Serathis: The Storm of Memory

Adventure Log for 2/11/2012

In which the Stormfront converses with The Master

The group begins by discussing options to rescue Three. Miriana attempts to use Clairvoyance to view Three but the spell fails, ruling out teleportation as an option. Orad communes with his totem spirit and seeks the answer to “Is the giant Del-Dorran alive?” and receives the answer “No”. The group eventually decides to negotiate for her release and head to The Cathedral, leaving Genn and Udyr behind to guard the house.

Assistant 16 arrives at the Cathedral and begins a discussion with the group. He assures the group that The Master means the group no harm and would prefer the group win out over Xarthran and offers to share information. Miriana asks that Three be returned as a show of good will and he assures the group that she will be waiting for them when the group returns home. Abilurd asks if creature has been impersonating dDel-Dorran the entire time, to which it replies “You have never actually met Del-Dorran. You have only ever met me or an illusion controlled by me”. It further reveals that Del-Dorran was a giant noble that came to Serathis before it was revealed from the memory and died. His identity has since been assumed by The Master.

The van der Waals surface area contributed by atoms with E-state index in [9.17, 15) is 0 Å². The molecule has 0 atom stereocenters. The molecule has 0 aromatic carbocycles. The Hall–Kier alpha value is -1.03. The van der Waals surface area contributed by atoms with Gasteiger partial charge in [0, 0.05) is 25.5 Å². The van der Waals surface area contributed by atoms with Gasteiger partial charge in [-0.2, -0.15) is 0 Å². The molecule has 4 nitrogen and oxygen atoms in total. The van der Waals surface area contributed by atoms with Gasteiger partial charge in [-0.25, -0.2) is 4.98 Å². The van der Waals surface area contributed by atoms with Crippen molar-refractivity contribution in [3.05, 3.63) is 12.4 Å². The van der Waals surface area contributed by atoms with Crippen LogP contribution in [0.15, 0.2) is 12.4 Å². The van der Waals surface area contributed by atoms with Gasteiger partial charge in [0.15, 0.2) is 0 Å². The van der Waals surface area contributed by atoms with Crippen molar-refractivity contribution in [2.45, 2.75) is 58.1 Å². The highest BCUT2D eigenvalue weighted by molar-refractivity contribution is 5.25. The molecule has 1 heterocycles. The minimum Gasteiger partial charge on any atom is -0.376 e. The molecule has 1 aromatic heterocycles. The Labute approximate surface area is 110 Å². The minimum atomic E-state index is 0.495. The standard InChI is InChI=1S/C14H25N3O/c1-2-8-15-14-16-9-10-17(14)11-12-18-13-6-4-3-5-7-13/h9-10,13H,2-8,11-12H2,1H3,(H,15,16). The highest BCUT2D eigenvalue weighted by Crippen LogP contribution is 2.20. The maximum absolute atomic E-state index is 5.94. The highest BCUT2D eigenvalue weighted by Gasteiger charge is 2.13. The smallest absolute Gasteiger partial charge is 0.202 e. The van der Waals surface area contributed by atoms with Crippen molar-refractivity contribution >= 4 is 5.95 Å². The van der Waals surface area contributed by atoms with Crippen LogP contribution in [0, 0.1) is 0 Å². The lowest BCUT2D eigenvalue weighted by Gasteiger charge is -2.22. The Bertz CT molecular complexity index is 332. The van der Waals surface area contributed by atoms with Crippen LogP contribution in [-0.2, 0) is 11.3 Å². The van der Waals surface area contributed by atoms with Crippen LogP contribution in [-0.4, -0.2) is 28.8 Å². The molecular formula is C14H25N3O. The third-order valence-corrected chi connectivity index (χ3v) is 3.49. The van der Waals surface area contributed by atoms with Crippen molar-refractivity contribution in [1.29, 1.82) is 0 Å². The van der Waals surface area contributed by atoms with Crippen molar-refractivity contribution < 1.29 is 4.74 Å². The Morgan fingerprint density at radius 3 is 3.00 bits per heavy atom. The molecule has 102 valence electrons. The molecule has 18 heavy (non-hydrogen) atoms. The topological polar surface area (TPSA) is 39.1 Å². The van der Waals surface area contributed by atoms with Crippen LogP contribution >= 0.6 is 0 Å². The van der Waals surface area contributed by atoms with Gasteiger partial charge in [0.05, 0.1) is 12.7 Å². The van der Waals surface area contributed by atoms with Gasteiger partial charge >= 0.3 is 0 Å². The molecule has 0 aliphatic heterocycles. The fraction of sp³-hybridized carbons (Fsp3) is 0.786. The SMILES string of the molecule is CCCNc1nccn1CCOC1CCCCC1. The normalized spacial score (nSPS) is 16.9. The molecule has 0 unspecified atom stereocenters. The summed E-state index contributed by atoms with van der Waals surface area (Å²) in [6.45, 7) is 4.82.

Miriana asks what happened to Mirinith. The creature responds “You made us promise not to talk about it”.
Miriana responds: “I think things have changed, and the promise is no longer valid.”
“If that were the case, then the deal would no longer be valid. I can tell you that Mirinith and the being you know as ”/campaigns/serathis/characters/79683" class=“wiki-content-link”>Fraalsch came and spoke with my master and a deal was struck. I can tell you no more than that. Not knowing isn’t hurting you. Also, you should really stay away from null lake."

Orad asks where we can find Xarthran. Assistant 16 responds that the inverted pyramid provides power to an invisible keep that floats above the city. Xarthran makes this his base. Assistant 16 says that they could provide in trade an akashic memory stone that would allow us to teleport into the keep once we have destroyed his phylactery.